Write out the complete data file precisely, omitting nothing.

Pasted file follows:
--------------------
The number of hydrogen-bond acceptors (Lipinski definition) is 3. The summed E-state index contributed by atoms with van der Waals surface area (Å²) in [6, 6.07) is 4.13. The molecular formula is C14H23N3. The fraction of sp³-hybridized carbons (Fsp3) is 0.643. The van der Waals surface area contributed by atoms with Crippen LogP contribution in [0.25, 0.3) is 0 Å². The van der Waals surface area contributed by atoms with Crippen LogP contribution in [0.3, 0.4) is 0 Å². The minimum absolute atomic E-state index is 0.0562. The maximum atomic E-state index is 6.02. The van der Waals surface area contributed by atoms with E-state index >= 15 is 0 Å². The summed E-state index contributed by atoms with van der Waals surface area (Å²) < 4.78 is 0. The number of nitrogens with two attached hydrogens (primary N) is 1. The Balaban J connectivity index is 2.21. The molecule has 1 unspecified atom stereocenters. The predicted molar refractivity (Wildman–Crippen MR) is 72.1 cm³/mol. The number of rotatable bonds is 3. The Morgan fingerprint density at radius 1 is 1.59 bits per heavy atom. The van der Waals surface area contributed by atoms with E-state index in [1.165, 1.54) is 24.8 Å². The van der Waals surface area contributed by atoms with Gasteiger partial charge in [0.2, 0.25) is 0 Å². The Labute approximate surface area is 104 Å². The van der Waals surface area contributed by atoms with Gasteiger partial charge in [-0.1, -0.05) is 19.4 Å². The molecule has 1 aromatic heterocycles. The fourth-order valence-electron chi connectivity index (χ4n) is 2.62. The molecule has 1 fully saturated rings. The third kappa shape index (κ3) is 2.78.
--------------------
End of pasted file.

The number of hydrogen-bond acceptors (Lipinski definition) is 3. The summed E-state index contributed by atoms with van der Waals surface area (Å²) in [6, 6.07) is 4.13. The molecular formula is C14H23N3. The fraction of sp³-hybridized carbons (Fsp3) is 0.643. The van der Waals surface area contributed by atoms with Crippen LogP contribution in [0.25, 0.3) is 0 Å². The van der Waals surface area contributed by atoms with Crippen LogP contribution in [0.3, 0.4) is 0 Å². The minimum absolute atomic E-state index is 0.0562. The maximum atomic E-state index is 6.02. The van der Waals surface area contributed by atoms with E-state index >= 15 is 0 Å². The summed E-state index contributed by atoms with van der Waals surface area (Å²) < 4.78 is 0. The number of nitrogens with two attached hydrogens (primary N) is 1. The Balaban J connectivity index is 2.21. The molecule has 1 unspecified atom stereocenters. The predicted molar refractivity (Wildman–Crippen MR) is 72.1 cm³/mol. The number of rotatable bonds is 3. The Morgan fingerprint density at radius 1 is 1.59 bits per heavy atom. The van der Waals surface area contributed by atoms with E-state index in [1.165, 1.54) is 24.8 Å². The van der Waals surface area contributed by atoms with Gasteiger partial charge in [0.2, 0.25) is 0 Å². The Labute approximate surface area is 104 Å². The van der Waals surface area contributed by atoms with Gasteiger partial charge in [-0.1, -0.05) is 19.4 Å². The molecule has 1 aromatic heterocycles. The fourth-order valence-electron chi connectivity index (χ4n) is 2.62. The molecule has 1 fully saturated rings. The third kappa shape index (κ3) is 2.78.